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Periostitis is classified as a repetitive strain injury caused by too rigorous of a training schedule, especially on hard ground. This affects the cannon bone where the front surface suffers greater compression than the back surface, causing the periosteum on the front surface to be damaged and torn. Stress fractures may appear to compound the injury. It can also come from trauma injury caused by your horse kicking his stall. Inflammation of the connective tissue that envelops the bone can bring heat to the area and subsequent lameness may result. Your equine veterinarian can evaluate the extent of the condition and offer treatment suggestions, allowing for a good prognosis of recovery in most cases.
Periostitis affects the limbs of younger horses and occurs during the growth stage when your horse may be extremely active.
Subacute - The more common condition with the periosteum thickening and sometimes new bone will grow
You will observe your horse’s reluctance to exercise or he may even begin to go lame. You may be able to isolate the area causing the problem and notice that there is a lot of heat in the affected area. If this is the case, it is advisable to call in your local equine veterinarian to diagnose the condition. Pain is also a symptom that can help diagnose the beginning of this disease. Pain may cause your horse to flinch when the area is palpated which can be a handy measure to see where the pain is coming from. Radiography may be used during diagnosis to see the extent of the damage to the area, and to verify whether the associated bony changes involve a joint or not. Your veterinarian will be able to confirm what is affecting your beloved horse and can make suggestions about the best way to treat this condition.
Once this condition develops, treatment requires rest and rehabilitation to allow healing. Pain relief for your horse may be needed, depending on the severity of the condition. This relief can be provided with Butazolidin medication which your veterinarian may prescribe. If stress fractures are suspected, X-rays will be needed to confirm them. Your equine specialist may also prescribe the use of an ice pack to assist with the inflammation. In some cases, pressure bandages may be required to assist healing and provide support for your horse.
Other treatment can consist of injections of cortisone to help reduce the inflammation. As with many conditions, time is a great healer and a period of prolonged rest may be necessary to allow for complete healing to occur. With advanced stages of this condition the bone may begin to die and it may crumble and exit the body through the bloodstream, pus formation or discharge. If it cannot escape, the risk of blood poisoning becomes very real. If the condition is observed and treated early, the prognosis for a full recovery is very good.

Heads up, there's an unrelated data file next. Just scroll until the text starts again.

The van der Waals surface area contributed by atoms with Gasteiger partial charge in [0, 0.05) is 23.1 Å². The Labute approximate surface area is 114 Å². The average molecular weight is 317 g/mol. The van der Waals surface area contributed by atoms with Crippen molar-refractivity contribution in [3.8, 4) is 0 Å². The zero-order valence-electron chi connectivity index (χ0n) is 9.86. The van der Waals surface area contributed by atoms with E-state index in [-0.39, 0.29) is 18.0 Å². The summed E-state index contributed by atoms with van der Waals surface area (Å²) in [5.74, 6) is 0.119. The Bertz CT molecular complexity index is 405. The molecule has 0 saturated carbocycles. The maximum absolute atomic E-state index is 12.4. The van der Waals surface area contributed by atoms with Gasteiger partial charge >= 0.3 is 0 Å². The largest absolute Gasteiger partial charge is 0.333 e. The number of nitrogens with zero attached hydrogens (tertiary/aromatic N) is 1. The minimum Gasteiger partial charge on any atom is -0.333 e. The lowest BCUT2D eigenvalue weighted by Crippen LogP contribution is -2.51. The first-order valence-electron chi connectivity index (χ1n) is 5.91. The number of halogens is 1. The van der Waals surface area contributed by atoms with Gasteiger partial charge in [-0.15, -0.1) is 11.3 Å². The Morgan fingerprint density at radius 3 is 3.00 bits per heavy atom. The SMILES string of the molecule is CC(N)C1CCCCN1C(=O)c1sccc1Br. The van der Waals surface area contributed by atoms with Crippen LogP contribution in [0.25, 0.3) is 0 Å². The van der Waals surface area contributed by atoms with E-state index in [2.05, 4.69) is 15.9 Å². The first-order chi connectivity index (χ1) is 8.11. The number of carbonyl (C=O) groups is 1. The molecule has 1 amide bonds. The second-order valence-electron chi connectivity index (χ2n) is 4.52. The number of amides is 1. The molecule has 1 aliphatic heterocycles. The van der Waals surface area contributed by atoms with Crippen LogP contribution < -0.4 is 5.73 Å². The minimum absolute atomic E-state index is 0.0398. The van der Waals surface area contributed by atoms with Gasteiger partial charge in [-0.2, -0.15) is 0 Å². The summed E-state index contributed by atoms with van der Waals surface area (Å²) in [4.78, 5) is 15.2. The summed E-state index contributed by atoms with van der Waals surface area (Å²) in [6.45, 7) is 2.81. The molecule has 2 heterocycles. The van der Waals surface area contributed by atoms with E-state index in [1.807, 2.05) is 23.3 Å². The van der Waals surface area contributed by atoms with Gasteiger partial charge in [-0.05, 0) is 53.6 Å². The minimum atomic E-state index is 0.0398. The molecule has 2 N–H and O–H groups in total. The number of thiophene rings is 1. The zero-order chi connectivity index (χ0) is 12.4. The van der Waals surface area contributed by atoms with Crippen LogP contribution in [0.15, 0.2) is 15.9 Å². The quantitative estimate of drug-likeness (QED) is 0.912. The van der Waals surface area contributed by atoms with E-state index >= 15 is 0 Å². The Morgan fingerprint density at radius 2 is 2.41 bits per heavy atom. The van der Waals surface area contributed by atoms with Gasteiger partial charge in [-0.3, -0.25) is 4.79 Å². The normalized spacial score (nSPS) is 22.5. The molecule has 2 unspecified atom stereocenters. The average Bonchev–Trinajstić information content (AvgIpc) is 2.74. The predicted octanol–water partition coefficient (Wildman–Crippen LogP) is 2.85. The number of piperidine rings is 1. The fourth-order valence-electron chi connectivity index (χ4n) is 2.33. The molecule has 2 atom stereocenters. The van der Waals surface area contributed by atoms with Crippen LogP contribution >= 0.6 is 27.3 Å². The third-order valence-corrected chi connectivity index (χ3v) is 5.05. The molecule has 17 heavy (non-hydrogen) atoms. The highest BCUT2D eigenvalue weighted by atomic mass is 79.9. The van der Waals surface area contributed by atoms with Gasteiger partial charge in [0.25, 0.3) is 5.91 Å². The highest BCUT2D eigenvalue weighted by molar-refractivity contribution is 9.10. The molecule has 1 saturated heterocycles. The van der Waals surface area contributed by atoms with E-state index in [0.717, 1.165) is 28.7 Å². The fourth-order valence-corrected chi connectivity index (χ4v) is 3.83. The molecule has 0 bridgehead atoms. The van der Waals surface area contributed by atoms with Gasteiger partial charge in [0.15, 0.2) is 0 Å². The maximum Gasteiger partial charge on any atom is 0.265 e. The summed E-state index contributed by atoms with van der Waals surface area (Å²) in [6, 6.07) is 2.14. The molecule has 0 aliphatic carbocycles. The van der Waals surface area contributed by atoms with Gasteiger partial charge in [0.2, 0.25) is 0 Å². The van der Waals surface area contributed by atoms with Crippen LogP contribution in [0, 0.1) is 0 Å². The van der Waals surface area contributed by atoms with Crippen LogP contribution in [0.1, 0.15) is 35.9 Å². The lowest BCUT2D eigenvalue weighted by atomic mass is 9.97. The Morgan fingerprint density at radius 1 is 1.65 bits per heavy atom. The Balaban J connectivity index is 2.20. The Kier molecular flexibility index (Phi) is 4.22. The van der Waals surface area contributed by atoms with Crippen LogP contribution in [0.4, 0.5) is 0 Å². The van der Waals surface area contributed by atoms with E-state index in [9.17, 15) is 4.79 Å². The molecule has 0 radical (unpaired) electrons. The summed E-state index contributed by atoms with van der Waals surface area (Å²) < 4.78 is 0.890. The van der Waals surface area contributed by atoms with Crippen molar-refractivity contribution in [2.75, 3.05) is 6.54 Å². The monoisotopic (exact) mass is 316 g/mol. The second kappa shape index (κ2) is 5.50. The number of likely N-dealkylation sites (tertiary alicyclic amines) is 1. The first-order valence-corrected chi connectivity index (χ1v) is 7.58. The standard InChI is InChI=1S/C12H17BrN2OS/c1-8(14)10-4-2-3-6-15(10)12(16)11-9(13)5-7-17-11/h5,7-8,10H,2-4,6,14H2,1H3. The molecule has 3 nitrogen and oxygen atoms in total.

This condition is another case of prevention being the best course of action. Rather than pushing your young horse too fast into a training regimen, conditioning programs designed to promote bone strength in your horse will be well worth the effort. Easing into an exercise routine that allows rest and recovery to permit the body to adjust and adapt is far better than an overzealous training schedule that may cause problems in later months. New advances in treatments and care are being developed with PRP therapy. Using your horse’s own blood platelets and the use of stem cells are two innovative treatments that are showing promising results in harnessing the horse’s natural healing powers. Ongoing research is being carried out to provide the maximum healing during treatments.
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Periostitis Average Cost
From 315 quotes ranging from $500 - $2,000
0 found helpful
My 2 year old was kicked on the outside cannon six months ago. The resulting injury had left a hard, boney lump. It is cold and pain free, is there anything I can do to reduce the size of it...... anything topical or magnetic boots? He's not in work and out 24/7 at the moment. Thanks in advance
July 26, 2017
It sounds like Sprout has a splint which is a bony reaction due to trauma. Whilst the size may increase, it will eventually get smaller but may never disappear. If the lump isn’t causing any problems, there is no need to treat but I would recommend having an x-ray done just to make sure there are no fractures or other problems. Regards Dr Callum Turner DVM
July 26, 2017
0 found helpful
my colt is 6 month age and 150 kg body wt. he suffering from swelling at lower jaw due to bite trauma. the vet inject 2 cc dexamethason locally but the swelling increased.now he is on daily flunixine, ceftiofure and dexamethason 15 mg and cold fomentation. is this helpful for him?
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